Multiple indicators of self-reported alcohol misuse at age 16 were constructed for use as dependent measures. Indicators were constructed at age 14 to measure the frequency and quantity of alcohol drinking. All other model constructs were measured at age 15. Multiple indicators were constructed for each latent variable specified by the model. In constructing each indicator, items representing four domains of influence—community, school, family and peer—were combined in order to create indicators that represented a cross-domain composite of a subject's perceptions, attitudes or socialization experiences. This methodology emphasizes multidomain indicators of a single concept (Bollen and Lennox, 1991; Newcomb, 1990). Throughout all analyses, standardized scores were computed prior to combining items into indicators. All coding was such that higher scores reflect more of the indicated construct. The measurement of each latent construct, and sample items, are presented in Table 2. (All items are available from the third author.)
As specified by the SDM, parents, peers and neighborhood can influence youths toward prosocial behaviors and/or toward alcohol misuse. We determined whether parents, friends and neighborhood functioned either as prosocial influences or as influences toward alcohol misuse. The prosociality of a friend was measured by whether he/she tried to do well in school. The influence of a friend toward alcohol misuse was measured by whether this person tried drugs or alcohol, or got into trouble with teachers or the police. The prosociality of parents was measured by parents' self-reported negative attitude toward adolescent drinking. Parental influence toward alcohol misuse was measured by parents' reports regarding their own drinking behavior. (Parent items are only included for this purpose: all remaining items are drawn from the student survey.) The prosociality of the neighborhood was measured by how safe the participant perceived the neighborhood to be and the participant's rating of the chances for neighborhood youth to be successful and go to college. The neighborhood's influence toward alcohol misuse was measured by the degree to which crime, drug selling and the presence of gangs characterized the neighborhood. For each of these influence variables a dichotomous (0, 1) variable was constructed. For prosocial influences, a 0 indicates influences toward alcohol misuse and 1 indicates prosocial influences. For antisocial influences, 0 indicates prosocial and 1 indicates alcohol misuse influences. Therefore, each indicator on the prosocial and antisocial path was multiplied by the appropriate dichotomous variable. For example, to create the value of prosocial attachment to a friend, the participant's bond to the friend is multiplied by whether this friend tries to do well in school. To determine the value of attachment to an alcohol-using friend, the participant's bond to the friend is multiplied by whether this friend tried drugs or alcohol, or got into trouble with teachers or the police. Thus, if the friend tried to do well in school, the degree of prosocial attachment to a friend would be the participant's response to this item multiplied by the prosocial influence score (1) of the item. If the friend did not try to do well in school, the value would be 0 (as multiplied by the influences toward alcohol misuse score of 0). If the friend drank alcohol or got into trouble with teachers or the police, the value of the attachment to an alcohol-using friend would be the participant's response to the item, and if the friend did not use alcohol, the value would be 0. This construction permits the prosocial and antisocial contributions of neighborhoods and friends to be modeled independently.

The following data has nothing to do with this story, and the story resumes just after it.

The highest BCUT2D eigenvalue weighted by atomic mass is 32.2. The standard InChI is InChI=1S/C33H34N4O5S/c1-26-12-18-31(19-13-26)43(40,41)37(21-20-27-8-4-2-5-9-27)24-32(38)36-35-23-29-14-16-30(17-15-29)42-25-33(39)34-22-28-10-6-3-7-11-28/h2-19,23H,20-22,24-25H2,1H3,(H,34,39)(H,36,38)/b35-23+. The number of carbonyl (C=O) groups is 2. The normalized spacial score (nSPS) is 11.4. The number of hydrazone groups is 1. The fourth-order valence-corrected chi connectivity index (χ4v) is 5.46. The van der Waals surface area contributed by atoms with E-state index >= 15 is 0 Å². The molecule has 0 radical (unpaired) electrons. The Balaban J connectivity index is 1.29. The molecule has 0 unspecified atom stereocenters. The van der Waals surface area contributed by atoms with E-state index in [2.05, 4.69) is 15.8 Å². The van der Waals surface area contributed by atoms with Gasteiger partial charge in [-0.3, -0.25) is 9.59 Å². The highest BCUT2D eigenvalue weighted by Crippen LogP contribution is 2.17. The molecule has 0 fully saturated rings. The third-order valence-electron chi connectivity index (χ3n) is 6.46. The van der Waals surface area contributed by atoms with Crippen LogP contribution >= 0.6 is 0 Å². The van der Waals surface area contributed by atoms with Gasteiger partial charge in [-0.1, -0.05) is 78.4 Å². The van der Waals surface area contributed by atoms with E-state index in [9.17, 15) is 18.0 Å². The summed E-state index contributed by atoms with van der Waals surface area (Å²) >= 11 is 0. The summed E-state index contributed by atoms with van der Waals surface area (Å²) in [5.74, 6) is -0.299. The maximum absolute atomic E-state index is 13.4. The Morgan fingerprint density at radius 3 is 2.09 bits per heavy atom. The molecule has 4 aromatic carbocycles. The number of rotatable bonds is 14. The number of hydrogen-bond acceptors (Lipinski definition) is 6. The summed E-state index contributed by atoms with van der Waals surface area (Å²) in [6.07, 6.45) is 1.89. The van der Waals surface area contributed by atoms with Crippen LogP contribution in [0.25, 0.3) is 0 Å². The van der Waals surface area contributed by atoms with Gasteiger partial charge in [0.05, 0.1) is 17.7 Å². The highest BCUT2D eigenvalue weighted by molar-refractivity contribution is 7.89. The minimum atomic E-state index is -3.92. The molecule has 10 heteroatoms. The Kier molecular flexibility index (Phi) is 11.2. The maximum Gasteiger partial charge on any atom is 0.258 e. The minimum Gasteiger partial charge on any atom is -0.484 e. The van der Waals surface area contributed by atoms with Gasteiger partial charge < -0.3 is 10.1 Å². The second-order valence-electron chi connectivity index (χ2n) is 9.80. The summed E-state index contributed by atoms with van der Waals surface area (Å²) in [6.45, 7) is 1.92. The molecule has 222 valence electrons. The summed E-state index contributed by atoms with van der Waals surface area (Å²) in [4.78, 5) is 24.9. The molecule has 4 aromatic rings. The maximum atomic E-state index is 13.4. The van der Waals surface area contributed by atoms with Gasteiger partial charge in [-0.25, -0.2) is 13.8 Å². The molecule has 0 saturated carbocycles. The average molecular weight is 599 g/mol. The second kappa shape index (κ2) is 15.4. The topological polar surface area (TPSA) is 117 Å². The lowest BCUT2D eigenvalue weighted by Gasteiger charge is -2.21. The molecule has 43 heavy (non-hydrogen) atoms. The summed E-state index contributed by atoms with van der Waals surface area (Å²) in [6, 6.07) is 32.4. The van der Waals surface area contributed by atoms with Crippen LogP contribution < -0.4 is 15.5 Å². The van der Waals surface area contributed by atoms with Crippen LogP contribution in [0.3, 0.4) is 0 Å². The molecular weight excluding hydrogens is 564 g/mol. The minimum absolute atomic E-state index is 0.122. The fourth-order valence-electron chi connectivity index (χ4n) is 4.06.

If a subject responded to at least half of the items composing an indicator, the mean of the standardized scores of items making up that indicator was computed as the value of that indicator. Alcohol items were skewed toward zero. To help normalize their distribution, these items were log transformed prior to scale construction. Standardized scores were used for the remaining items, including those created by product terms. One subject's reported frequency of monthly drinking was so high (more than 1,000 drinks per month) that response validity was questionable. This individual was dropped from further analyses.
The Amos Structural Equations Program (Arbuckle, 1995) was used for all model analyses. Confirmatory factor analyses were run as a first step, to determine the adequacy of factor loadings, model fit and the pattern of intercorrelations among the latent factors. Selected disturbance terms were allowed to covary in order to account for method effects or conceptual correspondence between constructs. Theoretical models were then tested by including structural paths hypothesized by the social development model. Overall model fit was assessed by examining the Nonnormed Fit Index (NNFI; Bentler, 1993; Tucker and Lewis, 1973) and the Comparative Fit Index (CFI; Bentler, 1990), as well as the Residual Mean Squared Error Approximation (RMSEA) Index (Browne and Cudeck, 1993).
In order to avoid bias associated with listwise or pairwise deletion of missing data (Little and Rubin, 1987, 1989-90), Amos full information maximum likelihood estimates were computed (Anderson, 1957; Arbuckle, 1995). Fit indices were generated on the basis of maximum-likelihood covariance matrices computed by EMCOV.EXE, a covariance estimation program based on an EM (expectation-maximization) algorithm (Graham and Hofer, 1993; Graham et al., 1994). The nominal sample size of N = 807 was provided to Amos in order to generate conservative estimates of model fit.